It’s Easter time! And in Lithuania we do it our way!
I was wondering what was like to spend this period of the year in this beautiful country and finally found out the two Easter things that were new or surprising to me.
1. Velykų margučiai AKA Painting Easter Eggs!
Last year it was my second time with one within the most beautiful Lithuanian Easter tradition: painting eggs.
It goes without saying: although eggs play an important role in symbology and surely enough are part of my Italian background (in Italy we eat eggs made of chocolate), this tradition (the one I will soon describe) was a total surprise to me.
I felt the same awkward Nordic feeling one would find in a Kaurismaki’s movie scene when, after boiling whitened chicken eggs (specifically sold for the occasion), we painted them with our friends and then rushed on the carpet to play with them.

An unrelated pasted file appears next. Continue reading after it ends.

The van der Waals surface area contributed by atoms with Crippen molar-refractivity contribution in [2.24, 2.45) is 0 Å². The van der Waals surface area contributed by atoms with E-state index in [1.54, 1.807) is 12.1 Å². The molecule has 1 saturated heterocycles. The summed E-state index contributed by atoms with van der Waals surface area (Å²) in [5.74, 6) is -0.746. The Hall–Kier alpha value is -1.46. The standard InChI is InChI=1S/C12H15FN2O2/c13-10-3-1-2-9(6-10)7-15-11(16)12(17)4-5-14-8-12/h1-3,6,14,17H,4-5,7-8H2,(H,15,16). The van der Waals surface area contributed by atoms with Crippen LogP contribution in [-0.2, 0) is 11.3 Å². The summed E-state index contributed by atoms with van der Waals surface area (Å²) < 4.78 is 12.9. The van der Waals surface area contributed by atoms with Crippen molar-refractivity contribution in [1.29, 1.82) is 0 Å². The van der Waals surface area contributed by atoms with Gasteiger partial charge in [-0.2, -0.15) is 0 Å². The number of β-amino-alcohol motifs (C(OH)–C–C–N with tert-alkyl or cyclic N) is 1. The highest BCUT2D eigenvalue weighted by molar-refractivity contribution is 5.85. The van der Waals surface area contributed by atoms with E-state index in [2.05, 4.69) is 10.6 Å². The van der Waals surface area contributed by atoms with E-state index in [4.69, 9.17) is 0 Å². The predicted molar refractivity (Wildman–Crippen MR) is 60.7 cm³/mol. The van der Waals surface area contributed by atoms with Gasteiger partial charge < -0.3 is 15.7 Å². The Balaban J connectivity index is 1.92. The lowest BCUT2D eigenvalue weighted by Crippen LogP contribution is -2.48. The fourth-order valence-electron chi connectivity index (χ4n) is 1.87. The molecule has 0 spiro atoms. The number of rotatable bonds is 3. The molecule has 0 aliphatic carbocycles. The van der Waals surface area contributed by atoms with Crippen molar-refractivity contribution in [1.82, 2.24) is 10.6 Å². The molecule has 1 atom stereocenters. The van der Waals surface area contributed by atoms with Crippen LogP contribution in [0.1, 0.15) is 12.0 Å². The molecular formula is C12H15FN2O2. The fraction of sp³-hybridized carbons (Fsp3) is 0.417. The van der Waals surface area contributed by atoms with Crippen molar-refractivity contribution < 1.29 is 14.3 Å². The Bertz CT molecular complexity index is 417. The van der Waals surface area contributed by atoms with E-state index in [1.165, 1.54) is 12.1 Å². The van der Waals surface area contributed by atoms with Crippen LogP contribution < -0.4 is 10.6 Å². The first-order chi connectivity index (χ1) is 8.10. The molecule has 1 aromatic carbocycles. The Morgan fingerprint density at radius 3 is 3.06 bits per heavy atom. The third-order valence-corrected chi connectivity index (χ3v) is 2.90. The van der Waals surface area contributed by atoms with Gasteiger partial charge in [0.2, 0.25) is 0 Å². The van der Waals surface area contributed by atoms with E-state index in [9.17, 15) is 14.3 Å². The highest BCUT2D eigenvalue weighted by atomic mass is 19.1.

After the decoration part comes the game.
Everyone, using a slide, tries to crush the other eggs and conquer them until the one who gathers the most eggs wins.
Another popular game is played one-on-one. Participants simply hit the other’s one egg from the top with their own, alternately, until the looser gets his egg cracked.
[Below some pics of possibly the third version, played some days ago at Rise Vilnius]
Fun fact: in Vilnius there is even an Easter Egg statue.
2. Velykų boba AKA Lithuanian Panettone
Ok, I will admit it: it was my idea to call it Lithuanian Panettone.
Luckily enough I don’t live in Italy at the moment. For things like that I could get my passport on fire and be exiled on the spot.
This yeast leavened cake looks like a Panettone that has made it to Easter.
Time passed and the dough shrank to one third of a full Italian Christmas Panettone.
Slicing it you would still see some dried fruits spread all around but the magic ends here.
However it was quite curious to see this small jazzy cake (the Easter Witch, as it is called) popping up on the table.